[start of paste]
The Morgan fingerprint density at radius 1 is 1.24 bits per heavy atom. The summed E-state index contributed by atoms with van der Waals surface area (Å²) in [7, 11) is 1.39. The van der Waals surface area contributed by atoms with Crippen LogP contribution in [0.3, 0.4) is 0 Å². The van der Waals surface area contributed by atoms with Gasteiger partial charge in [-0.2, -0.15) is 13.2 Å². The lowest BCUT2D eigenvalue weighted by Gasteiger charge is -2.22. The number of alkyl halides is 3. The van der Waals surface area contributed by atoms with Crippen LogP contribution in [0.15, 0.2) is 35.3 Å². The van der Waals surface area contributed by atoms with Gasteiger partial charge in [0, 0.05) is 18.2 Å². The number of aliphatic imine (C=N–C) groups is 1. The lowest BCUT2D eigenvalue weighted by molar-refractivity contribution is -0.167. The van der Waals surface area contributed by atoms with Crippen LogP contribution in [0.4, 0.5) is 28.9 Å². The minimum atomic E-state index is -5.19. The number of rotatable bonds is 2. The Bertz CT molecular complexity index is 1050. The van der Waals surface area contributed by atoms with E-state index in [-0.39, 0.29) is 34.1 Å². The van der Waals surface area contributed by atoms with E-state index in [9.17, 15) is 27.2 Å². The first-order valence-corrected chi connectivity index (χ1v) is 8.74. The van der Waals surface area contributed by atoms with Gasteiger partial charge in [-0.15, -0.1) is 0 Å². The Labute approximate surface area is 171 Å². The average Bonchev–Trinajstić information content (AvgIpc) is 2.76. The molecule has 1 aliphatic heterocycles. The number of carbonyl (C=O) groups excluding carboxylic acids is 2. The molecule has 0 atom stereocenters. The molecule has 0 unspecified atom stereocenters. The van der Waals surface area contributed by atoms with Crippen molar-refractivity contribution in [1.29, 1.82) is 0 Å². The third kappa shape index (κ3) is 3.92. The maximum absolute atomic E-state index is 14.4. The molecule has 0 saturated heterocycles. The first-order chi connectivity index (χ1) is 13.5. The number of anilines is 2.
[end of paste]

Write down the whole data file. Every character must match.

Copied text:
The Morgan fingerprint density at radius 1 is 1.24 bits per heavy atom. The summed E-state index contributed by atoms with van der Waals surface area (Å²) in [7, 11) is 1.39. The van der Waals surface area contributed by atoms with Crippen LogP contribution in [0.3, 0.4) is 0 Å². The van der Waals surface area contributed by atoms with Gasteiger partial charge in [-0.2, -0.15) is 13.2 Å². The lowest BCUT2D eigenvalue weighted by Gasteiger charge is -2.22. The number of alkyl halides is 3. The van der Waals surface area contributed by atoms with Crippen LogP contribution in [0.15, 0.2) is 35.3 Å². The van der Waals surface area contributed by atoms with Gasteiger partial charge in [0, 0.05) is 18.2 Å². The number of aliphatic imine (C=N–C) groups is 1. The lowest BCUT2D eigenvalue weighted by molar-refractivity contribution is -0.167. The van der Waals surface area contributed by atoms with Crippen LogP contribution in [0.4, 0.5) is 28.9 Å². The minimum atomic E-state index is -5.19. The number of rotatable bonds is 2. The Bertz CT molecular complexity index is 1050. The van der Waals surface area contributed by atoms with E-state index in [-0.39, 0.29) is 34.1 Å². The van der Waals surface area contributed by atoms with E-state index in [9.17, 15) is 27.2 Å². The first-order valence-corrected chi connectivity index (χ1v) is 8.74. The van der Waals surface area contributed by atoms with Gasteiger partial charge in [-0.15, -0.1) is 0 Å². The Labute approximate surface area is 171 Å². The average Bonchev–Trinajstić information content (AvgIpc) is 2.76. The molecule has 1 aliphatic heterocycles. The number of carbonyl (C=O) groups excluding carboxylic acids is 2. The molecule has 0 atom stereocenters. The molecule has 0 unspecified atom stereocenters. The van der Waals surface area contributed by atoms with Crippen molar-refractivity contribution in [1.29, 1.82) is 0 Å². The third kappa shape index (κ3) is 3.92. The maximum absolute atomic E-state index is 14.4. The molecule has 0 saturated heterocycles. The first-order chi connectivity index (χ1) is 13.5. The number of anilines is 2.